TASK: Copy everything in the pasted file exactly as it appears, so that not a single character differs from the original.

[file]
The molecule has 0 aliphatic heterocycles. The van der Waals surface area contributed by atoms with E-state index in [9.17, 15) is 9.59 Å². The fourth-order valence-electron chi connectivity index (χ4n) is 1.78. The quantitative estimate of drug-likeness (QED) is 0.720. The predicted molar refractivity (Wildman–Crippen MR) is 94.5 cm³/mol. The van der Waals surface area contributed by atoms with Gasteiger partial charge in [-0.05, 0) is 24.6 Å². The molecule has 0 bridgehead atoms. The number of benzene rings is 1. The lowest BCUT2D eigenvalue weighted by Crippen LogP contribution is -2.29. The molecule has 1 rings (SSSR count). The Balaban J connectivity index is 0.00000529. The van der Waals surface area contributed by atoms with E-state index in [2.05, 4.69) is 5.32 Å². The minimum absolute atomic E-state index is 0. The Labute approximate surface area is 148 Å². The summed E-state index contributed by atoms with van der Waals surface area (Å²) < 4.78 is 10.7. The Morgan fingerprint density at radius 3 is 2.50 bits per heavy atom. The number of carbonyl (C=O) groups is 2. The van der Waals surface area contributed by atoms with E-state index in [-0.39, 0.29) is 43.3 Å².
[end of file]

The molecule has 0 aliphatic heterocycles. The van der Waals surface area contributed by atoms with E-state index in [9.17, 15) is 9.59 Å². The fourth-order valence-electron chi connectivity index (χ4n) is 1.78. The quantitative estimate of drug-likeness (QED) is 0.720. The predicted molar refractivity (Wildman–Crippen MR) is 94.5 cm³/mol. The van der Waals surface area contributed by atoms with Gasteiger partial charge in [-0.05, 0) is 24.6 Å². The molecule has 0 bridgehead atoms. The number of benzene rings is 1. The lowest BCUT2D eigenvalue weighted by Crippen LogP contribution is -2.29. The molecule has 1 rings (SSSR count). The Balaban J connectivity index is 0.00000529. The van der Waals surface area contributed by atoms with E-state index in [2.05, 4.69) is 5.32 Å². The minimum absolute atomic E-state index is 0. The Labute approximate surface area is 148 Å². The summed E-state index contributed by atoms with van der Waals surface area (Å²) < 4.78 is 10.7. The Morgan fingerprint density at radius 3 is 2.50 bits per heavy atom. The number of carbonyl (C=O) groups is 2. The van der Waals surface area contributed by atoms with E-state index in [-0.39, 0.29) is 43.3 Å².